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Meaning

You know her face, and you know her infectious giggle. You probably know at least a couple of her songs, and you may have heard her make a crack or two about the size of her own boobs. But did you know that Dolly Parton wrote that making the film Nine to Five was "as much fun as I have ever had with two women"? Or that in the early 1980s, co-star Jane Fonda was known as much for being a political radical as a work-out guru? Or that Dolly herself has been derisively called a lesbian, a feminist, and a communist—sometimes in reference to this film?

Never put Dolly Parton in the radical-feminist-lesbian-communist camp before? You're probably not alone. But these are the facts: Dolly's first filmed female bonding was in the company of lesbian actress Lily Tomlin and radical activist Jane Fonda, who publicly opposed the Vietnam War and stood in solidarity with Black Power activists during the 1970s. As Parton described it, the three were a dream trio.

Parton, Tomlin and Fonda were each a part of the action of the 1960s and 1970s struggles for women's empowerment and civil rights. Jane Fonda was a renowned (and sometimes hated) activist, fundraising for the Black Panthers and famously traveling to North Vietnam during the war to expose U.S. atrocities in the region. Tomlin, a comedian and actress, had been with her life partner Jane Wagner since 1971, although she did not officially "come out" to the press until 2001. And Dolly herself, although she avoided making any big political statements during that era, had risen to fame on the wings of the 1970s enthusiasm for more female-centric music and pop culture. She and her long-time best friend, Judy Ogle, have also been rumored to be in a lesbian relationship, rumors she denies.

Dolly's private life notwithstanding, the women's movement in the 1970s pushed for causes ranging from lesbian rights, sexual assault awareness and reproductive health to economic empowerment. And by the late 1970s, it looked like some of their demands were becoming a reality. The percentage of women working in administrative and management level jobs was on the rise, and it was no longer unheard of for a woman to be a CEO or a lawyer. Women had already been a part of the working rank and file—now, hypothetically, the opportunities were even broader. But what about the "sexist, egotistical, lying, hypocritical bigots" of the world? Yep, these guys still existed: this is where Nine to Five came in, with a totally 1980s tale of sweet female revenge.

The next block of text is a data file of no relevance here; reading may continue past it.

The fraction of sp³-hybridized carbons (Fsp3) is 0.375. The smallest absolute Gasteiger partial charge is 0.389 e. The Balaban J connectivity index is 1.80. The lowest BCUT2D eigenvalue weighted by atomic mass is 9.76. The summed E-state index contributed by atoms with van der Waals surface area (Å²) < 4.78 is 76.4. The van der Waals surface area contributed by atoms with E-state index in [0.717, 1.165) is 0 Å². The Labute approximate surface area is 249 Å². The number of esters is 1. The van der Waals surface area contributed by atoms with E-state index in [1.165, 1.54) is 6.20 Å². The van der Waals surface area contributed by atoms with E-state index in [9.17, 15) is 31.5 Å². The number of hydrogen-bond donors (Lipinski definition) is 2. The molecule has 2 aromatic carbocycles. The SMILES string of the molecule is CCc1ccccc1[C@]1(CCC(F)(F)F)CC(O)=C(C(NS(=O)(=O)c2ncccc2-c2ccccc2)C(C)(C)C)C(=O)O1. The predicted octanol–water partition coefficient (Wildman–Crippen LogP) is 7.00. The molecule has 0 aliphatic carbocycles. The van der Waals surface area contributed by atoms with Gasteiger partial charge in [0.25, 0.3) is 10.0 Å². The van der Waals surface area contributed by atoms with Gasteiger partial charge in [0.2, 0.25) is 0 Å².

Parton was perfect for the movie's main role: a tackily beautiful but put-upon secretary who everyone falsely believes is using sex to get ahead. Fonda and Tomlin play beleaguered female employees of the same firm, and the three women team up against their chauvinist pig of a boss to turn the tables (in a pretty absurd way—but we're not gonna give any spoilers). Though it was her film debut and a meeting of three great comic actors, the movie's lasting legacy is still the title song, written by Parton for the film.

To exaggerate just a little, we think the song reads more like a communist manifesto than a feminist manifesto. Parton's songwriting calls the modern workplace "a rich man's game" and talks about how all her hard work just lines the pockets of the bosses. Sounds a little Eugene Debs-y to us. But however you interpret the political outlook, "9 to 5" also just talks about a basic fact: in a capitalist system, productivity depends on a large number of people working every day.

So why all the frustration? Workers' anthems have emerged in every era, but there are a few reasons why this one was important right then. In the early 1980s, the income gap between rich and poor was growing. Americans were living in the wake of a divisive war, the change caused by social movements, and a deep economic downturn. President Reagan's famed "Reaganomics" policy of tax cuts and deregulation provided relief for some, but millions of others were jobless. Like Obama in the recent recession, some felt like Reagan was helping out Wall Street without doing enough for Main Street. The American workforce was frustrated, and Parton's catchy tune struck a chord.

Dolly Parton's own personal history made her message of working people's solidarity even more believable. Born in 1946 in rural Tennessee, Parton was part of a family of twelve children and lived out her childhood on a shoestring. When asked how poor she really was as a kid, she responded, "Well, I'll put it this way. The ants used to bring back food they'd take from us because they felt sorry for us." Although Parton's mother stayed home to care for the kids, and neither of her parents ever had "9-to-5" type jobs, she knew from experience what it was like to feel trapped by work and poverty.

On the flip side, though, by 1980 Parton was already a savvy businesswoman, running a wildly successful career. In 1985, she opened the Dollywood theme park in rural Tennessee near her hometown. It's an amusement park and family vacation spot with the lovely country star as frontwoman. Following up a couple decades of hit albums with that major investment, it's probably safe to assume that in the days of Nine to Five, Parton wasn't actually languishing in poverty or toiling away for "the man" every day.

But it didn't matter that Dolly was already way too rich to be complaining—the song has since been associated with the film's message of female solidarity in the face of workplace misery. In 2008, Parton released a Broadway musical based on the film with new original music by Parton. Even though red baiting is somewhat back en vogue, "the man" has yet to come after Dolly personally—and her anthem for the working girl has never gone sour in the public eye.
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